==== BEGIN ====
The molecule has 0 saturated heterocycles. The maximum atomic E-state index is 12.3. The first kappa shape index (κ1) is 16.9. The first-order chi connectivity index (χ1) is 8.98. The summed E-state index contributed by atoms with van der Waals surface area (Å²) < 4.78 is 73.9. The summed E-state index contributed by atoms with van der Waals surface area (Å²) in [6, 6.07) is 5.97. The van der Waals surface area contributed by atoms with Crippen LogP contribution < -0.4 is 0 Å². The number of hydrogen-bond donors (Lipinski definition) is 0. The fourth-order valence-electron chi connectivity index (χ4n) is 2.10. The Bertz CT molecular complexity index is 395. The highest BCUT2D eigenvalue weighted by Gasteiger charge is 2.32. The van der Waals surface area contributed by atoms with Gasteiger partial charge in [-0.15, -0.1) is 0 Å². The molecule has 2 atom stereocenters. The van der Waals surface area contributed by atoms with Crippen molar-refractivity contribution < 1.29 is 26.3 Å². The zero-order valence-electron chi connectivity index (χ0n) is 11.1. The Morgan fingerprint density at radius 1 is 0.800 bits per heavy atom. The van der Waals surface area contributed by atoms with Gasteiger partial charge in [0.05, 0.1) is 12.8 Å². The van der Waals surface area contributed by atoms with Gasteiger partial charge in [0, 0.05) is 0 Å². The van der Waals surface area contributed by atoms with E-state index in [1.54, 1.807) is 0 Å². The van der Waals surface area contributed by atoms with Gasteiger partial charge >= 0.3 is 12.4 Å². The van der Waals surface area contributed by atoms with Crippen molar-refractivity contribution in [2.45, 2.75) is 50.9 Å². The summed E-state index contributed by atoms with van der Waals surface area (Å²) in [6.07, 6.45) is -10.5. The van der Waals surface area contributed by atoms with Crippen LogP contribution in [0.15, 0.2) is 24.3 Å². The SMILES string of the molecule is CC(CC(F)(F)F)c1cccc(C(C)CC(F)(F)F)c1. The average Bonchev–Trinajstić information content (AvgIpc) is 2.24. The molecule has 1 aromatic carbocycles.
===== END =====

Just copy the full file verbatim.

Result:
The molecule has 0 saturated heterocycles. The maximum atomic E-state index is 12.3. The first kappa shape index (κ1) is 16.9. The first-order chi connectivity index (χ1) is 8.98. The summed E-state index contributed by atoms with van der Waals surface area (Å²) < 4.78 is 73.9. The summed E-state index contributed by atoms with van der Waals surface area (Å²) in [6, 6.07) is 5.97. The van der Waals surface area contributed by atoms with Crippen LogP contribution < -0.4 is 0 Å². The number of hydrogen-bond donors (Lipinski definition) is 0. The fourth-order valence-electron chi connectivity index (χ4n) is 2.10. The Bertz CT molecular complexity index is 395. The highest BCUT2D eigenvalue weighted by Gasteiger charge is 2.32. The van der Waals surface area contributed by atoms with Gasteiger partial charge in [-0.15, -0.1) is 0 Å². The molecule has 2 atom stereocenters. The van der Waals surface area contributed by atoms with Crippen molar-refractivity contribution < 1.29 is 26.3 Å². The zero-order valence-electron chi connectivity index (χ0n) is 11.1. The Morgan fingerprint density at radius 1 is 0.800 bits per heavy atom. The van der Waals surface area contributed by atoms with Gasteiger partial charge in [0.05, 0.1) is 12.8 Å². The van der Waals surface area contributed by atoms with Gasteiger partial charge in [0, 0.05) is 0 Å². The van der Waals surface area contributed by atoms with E-state index in [1.54, 1.807) is 0 Å². The van der Waals surface area contributed by atoms with Gasteiger partial charge >= 0.3 is 12.4 Å². The van der Waals surface area contributed by atoms with Crippen molar-refractivity contribution in [2.45, 2.75) is 50.9 Å². The summed E-state index contributed by atoms with van der Waals surface area (Å²) in [6.07, 6.45) is -10.5. The van der Waals surface area contributed by atoms with Crippen LogP contribution in [0.15, 0.2) is 24.3 Å². The SMILES string of the molecule is CC(CC(F)(F)F)c1cccc(C(C)CC(F)(F)F)c1. The average Bonchev–Trinajstić information content (AvgIpc) is 2.24. The molecule has 1 aromatic carbocycles.